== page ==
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Profile for The Hedgehog From Hell:
Profile Info:

I wrote a book. You can buy it in electronic format here or as a paperback here.

Less recent front page messages:


(Tue 12 Feb 2008, 12:53, More)

Extremely small gladiators!

(Tue 29 Apr 2008, 16:07, More)

Only if I can stick this here.

(Wed 7 May 2008, 23:34, More)

now with added CFB

(Sat 24 Jan 2009, 15:18, More)

Theft detection app for iPhone

(Wed 17 June 2009, 22:28, More)

(Wed 9 Sep 2009, 20:37, More)


with apologies to Carl Heinrich Bloch
(Fri 25 Sep 2009, 13:11, More)


(Mon 16 Nov 2009, 13:02, More)

needs more building with a face on it
(Thu 28 Jan 2010, 2:39, More)

Meanwhile, in the sewer

(Thu 26 Aug 2010, 12:18, More)

(Thu 9 Sep 2010, 14:53, More)

Sir Robert William Askin was the 32nd Premier of New South Wales

(Sun 3 Oct 2010, 19:25, More)

(Tue 4 Jan 2011, 23:40, More)

Birds have souls too, you know.
bird ghosts
(Thu 13 Jan 2011, 13:15, More)

(Wed 19 Jan 2011, 17:44, More)


(Mon 24 Jan 2011, 23:25, More)

here you go

(Wed 9 Mar 2011, 21:25, More)

I can't see any problem here

click for bigger

(Mon 23 May 2011, 15:26, More)

Topical jokes are the backbone of b3ta

click for bigger

(Tue 23 Aug 2011, 9:37, More)

"You maniacs! You blew it up!"

(Wed 1 Feb 2012, 21:19, More)


(Sat 25 Feb 2012, 11:04, More)


Annotated version for schools
(Sat 10 Mar 2012, 17:48, More)


(Sun 9 Dec 2012, 13:42, More)

This is way too big, but it's unshrinkable. Smash the FAQriarchy!

(Thu 28 Feb 2013, 15:53, More)

He's been in quite a lot of science fiction films

(Fri 21 Jun 2013, 14:19, More)

Sir Robert William Askin GCMG, (4 April 1907 – 9 September 1981) was an Australian politician and the 32nd Premier of New South Wales from 1965 to 1975, the first representing the Liberal Party of Australia.

(Tue 9 Jul 2013, 23:36, More)


(Tue 20 Oct 2015, 19:30, More)

Recent front page messages:

(Sat 3rd Nov 2018, 13:15, More)

Bindun, presumably

Yes, the "Death" card doesn't actually mean death or some such bollocks, whatever
(Sat 19th Aug 2017, 7:11, More)

This represents ten minutes of my life I'm never getting back.

(Fri 3rd Mar 2017, 14:36, More)

Oh no, it looks like famous people are going to die this year too

(Sat 28th Jan 2017, 6:26, More)

You know what popular bus templates are like, you wait ages for one and then two come along at once

/font-matching algorithm
(Fri 18th Nov 2016, 14:46, More)

here's a nonsense story I made up. lol random

(Thu 5th May 2016, 14:53, More)

Cheer up, it might never happen

(Thu 28th Jan 2016, 15:28, More)

Meanwhile, in Zürich

(Tue 19th Jan 2016, 8:53, More)

I liked his Thin Pale Duke period best

(Mon 11th Jan 2016, 15:27, More)

did some non-topical TOAP on faceache earlier and ran away for the day,
some b3ta types seem to like it so I am belatedly posting it here.

(Sun 29th Nov 2015, 18:29, More)

Best answers to questions:

» Evil Pranks

A message from God
My lab partner at university was a kind soul, with a heart of gold. Unfortunately he was also the most incredibly gullible person on the planet. I shall not mention his name, because it would be unfair.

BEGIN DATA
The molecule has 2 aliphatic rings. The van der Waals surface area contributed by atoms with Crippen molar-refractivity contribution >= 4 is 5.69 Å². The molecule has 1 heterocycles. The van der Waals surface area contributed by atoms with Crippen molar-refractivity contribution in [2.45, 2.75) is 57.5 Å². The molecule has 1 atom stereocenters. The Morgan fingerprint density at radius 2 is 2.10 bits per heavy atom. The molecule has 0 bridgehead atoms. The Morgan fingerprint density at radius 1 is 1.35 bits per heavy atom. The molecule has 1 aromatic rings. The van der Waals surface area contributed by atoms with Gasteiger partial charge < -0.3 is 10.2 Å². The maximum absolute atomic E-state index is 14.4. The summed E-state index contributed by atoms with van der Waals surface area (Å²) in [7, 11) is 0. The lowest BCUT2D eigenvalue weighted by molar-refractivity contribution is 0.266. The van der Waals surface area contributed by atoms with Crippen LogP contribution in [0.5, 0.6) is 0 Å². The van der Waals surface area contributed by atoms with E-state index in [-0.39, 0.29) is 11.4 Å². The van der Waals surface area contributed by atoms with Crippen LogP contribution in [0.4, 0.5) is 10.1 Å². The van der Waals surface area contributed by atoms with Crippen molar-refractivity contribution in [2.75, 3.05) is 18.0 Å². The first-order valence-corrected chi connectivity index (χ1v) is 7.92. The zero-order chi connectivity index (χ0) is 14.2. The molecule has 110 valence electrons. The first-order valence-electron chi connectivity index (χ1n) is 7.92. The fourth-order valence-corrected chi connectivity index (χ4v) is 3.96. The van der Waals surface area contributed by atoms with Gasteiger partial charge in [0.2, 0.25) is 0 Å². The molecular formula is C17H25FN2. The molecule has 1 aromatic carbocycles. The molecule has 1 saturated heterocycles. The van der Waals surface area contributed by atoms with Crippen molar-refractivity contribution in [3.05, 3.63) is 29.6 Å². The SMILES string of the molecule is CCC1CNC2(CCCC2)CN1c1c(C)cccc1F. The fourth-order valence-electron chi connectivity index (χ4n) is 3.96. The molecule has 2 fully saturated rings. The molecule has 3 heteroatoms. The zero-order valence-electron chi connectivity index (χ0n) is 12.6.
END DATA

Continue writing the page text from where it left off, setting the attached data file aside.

So anyway, Tanvir came from an extremely insular Pakistani community in Glasgow. Quite how he got into 4th year of a pharmacy degree thinking that babies came out of a woman's anus is surely an indictment of the Scottish education system. [N.B. this is not a lie, his flatmates had to sit him down and explain it to him.]

I am a very patient person, and became the one who had to explain to Tani what was happening all the time. I quickly learned not to use sarcasm. We were doing an experiment with the Karl Fischer apparatus, Tani sidled across to me and indicated the only piece of hardware on the bench.

"Is that the Karl Fiss-cher apparatus, the Karl Fiss-cher apparatus?" he asked me. I replied "No, Tani, the Karl Fischer apparatus is broken so today we'll be using the James Smith apparatus instead". Five minutes later I realised he was going through his notes and crossing out every incidence of the words "Karl Fischer" and replacing them with "James Smith".

That is not the story, though. One night I was venting about his denseness to my flatmates (one lapsed Protestant, one Hindu) and in a flash of incensed inspiration I said "I bet his password on the computers is his name!"

The next day we were using the spreadsheets, and he was sitting beside me. I looked out of the corner of my eye as he typed in his password with one finger.

T - A - N - V - I - R

Feeling pleased with my deduction being proved so accurate, I confided in my flatmates that I was correct about his password. They decided to put a message on his screen. I was not involved in the creation of the message. Honest.

The following week in the computer lab (bear in mind this was 1996, computers didn't grow on trees like they do now) I made sure I was sitting behind where he was. I watched as he typed in his password, and strange text filled the screen. "Huh?" he said, and started reading. The two girls sitting beside him noticed his confusion and started reading as well:

"Hello Tanvir, this is Allah.